Bilodeau displaces and distorts but brings his creations through objectification and back as a haptic, considered physical work of art with presence. Having used the variety of tools at his disposal Bilodeau produces real-world objects demanding attention as signs of the times, remembrances of the past, and an embrace of all the gorgeousness we can make through our ever-widening visual resources and agency.

Interview with Stephanie Buer for “Wild Abandon”

We are starting 2019 off with “Wild Abandon” from Portland-based artist Stephanie Buer. In her latest body of work, Buer returns to Detroit where she explores the city, and shares her finding through photorealistic paintings in oil, and charcoal works on paper. Buer captures the abandoned recesses of the city, finding unexpected richness in its desolation and quietude in its abrupt vacancies. Our interview with Stephanie Buer dives into the inspiration behind this new body of work,  what the role of an artist is in society and her dream creative collaboration.

SH: For those that are not familiar with you and your work, can you give us a brief look at your artistic background?

SB: I spent the majority of my childhood and even into adulthood, training as a classical ballet dancer. So I didn’t start pursuing drawing and painting seriously until College. I went to the College for Creative Studies in Detroit, where I studied drawing, painting and stone carving. Right after I graduated all of my stone carving tools were stolen and at the time they were too expensive to replace, so I started focusing on my drawing and painting. I also worked for many years in car design, while I lived in Detroit, once I saved enough to pay off my student loans, I moved to Portland and started making art full time.

SH: What inspired this latest body of work? What buildings and cities did you explore?

SB: This body of work was inspired by Detroit, a city I love and called home for 10 years. I had taken a break to explore and make work from other cities and was starting to feel a bit homesick, so I decided to go back home for this one. I was also inspired by the cold, snowy weather. It has been years since a good snowy winter and a winter break trip to see family, have coincided. There has been a lot of warmer winters in the last 6 years or so and I just love painting and drawing snow. It makes me so happy, I couldn’t wait to get out and explore. I was home for two weeks and the temperature was never above 20 degrees. It was so cold one of the days that my camera froze! My closest friend and old college roommate recently bought some property and a small building in Detroit. It’s in a neighborhood that is a bit newer to me, so I spent some time with her getting to know some of the places and buildings nearer to her new home. Spingwells, Del Ray, the Old Continental Motors Factory, Corktown, these are just a few of the locations that I worked from.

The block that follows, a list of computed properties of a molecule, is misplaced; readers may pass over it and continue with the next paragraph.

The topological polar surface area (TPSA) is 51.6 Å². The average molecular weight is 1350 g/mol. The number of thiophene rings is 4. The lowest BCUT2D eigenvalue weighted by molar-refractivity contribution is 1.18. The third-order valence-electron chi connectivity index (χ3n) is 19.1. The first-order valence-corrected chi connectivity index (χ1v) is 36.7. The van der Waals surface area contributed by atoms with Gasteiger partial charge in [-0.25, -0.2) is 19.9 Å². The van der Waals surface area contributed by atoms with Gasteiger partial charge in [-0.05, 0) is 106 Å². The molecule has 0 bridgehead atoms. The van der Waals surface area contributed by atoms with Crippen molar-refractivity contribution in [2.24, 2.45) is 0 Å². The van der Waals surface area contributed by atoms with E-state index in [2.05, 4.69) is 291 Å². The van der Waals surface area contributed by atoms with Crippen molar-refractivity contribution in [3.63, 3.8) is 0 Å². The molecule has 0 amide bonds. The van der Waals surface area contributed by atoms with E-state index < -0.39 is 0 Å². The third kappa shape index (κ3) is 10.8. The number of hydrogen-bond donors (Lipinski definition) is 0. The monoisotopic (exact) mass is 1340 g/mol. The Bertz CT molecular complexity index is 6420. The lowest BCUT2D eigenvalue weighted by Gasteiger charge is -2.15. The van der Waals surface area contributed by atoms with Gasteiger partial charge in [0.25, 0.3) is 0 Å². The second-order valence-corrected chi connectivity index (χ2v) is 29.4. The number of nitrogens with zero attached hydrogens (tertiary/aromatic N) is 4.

SH: Is there a particular piece in this exhibition you feel really challenged you? If so, why and what makes you proud of this piece.

SB: I usually draw very blank skies, just plain white paper most of the time. I made a larger drawing that had a lot of cloud work in the sky. I know it doesn’t sound like much but it was quite challenging and I think it turned out well. I also tried some new techniques with the painting of clouds too and I think it was successful. I guess I’m proud of the clouds. Sounds a bit silly but I am.

SH: Abandon buildings can attract interesting characters and private security, has there been a time where you had to talk your way out of a tricky situation? Is there a particular piece from that moment we can reference?

SB: I’ve been pretty lucky, in Detroit, there isn’t a lot of security. Birdman and I had to run and scale a small wall to get away from security in LA once, that was pretty fun. The climbing skills really came in hand.
In Detroit its more often very interesting characters that you run into, and I love that. While gathering images for this last body of work, my friend and I were stopped by an older man, taking his son and granddaughter on a tour of the neighborhood he grew up in. This neighborhood, like most in Detroit was lively but desolate, on account of the riots back in the 60’s. His son wasn’t too amused with the tour so he was excited to tell us some stories from his childhood. He told us that Stevie Wonder grew up in the same neighborhood as him and that as a young kid, he used to deliver milk. He was showing us where his house once stood. The drawing, Searching for Stevie Wonder, is that spot.

SH: What was the most challenging piece in this exhibition? Why and what did you learn?

SB: The most challenging piece was definitely the large painting of the Continental Motors factory. It is the largest painting I have made to date, even building the canvas was a learning experience. I am a big fan of the artist, Rackstraw Downes. He paints a lot of wide-angle landscapes where he exaggerates the curvature of the earth in the horizon and building lines. I wanted to experiment with that and it was very difficult. I find very straight lines and square angles comfortable, they’re easy to make look perfect, but long sweeping, organic lines are so hard to perfect.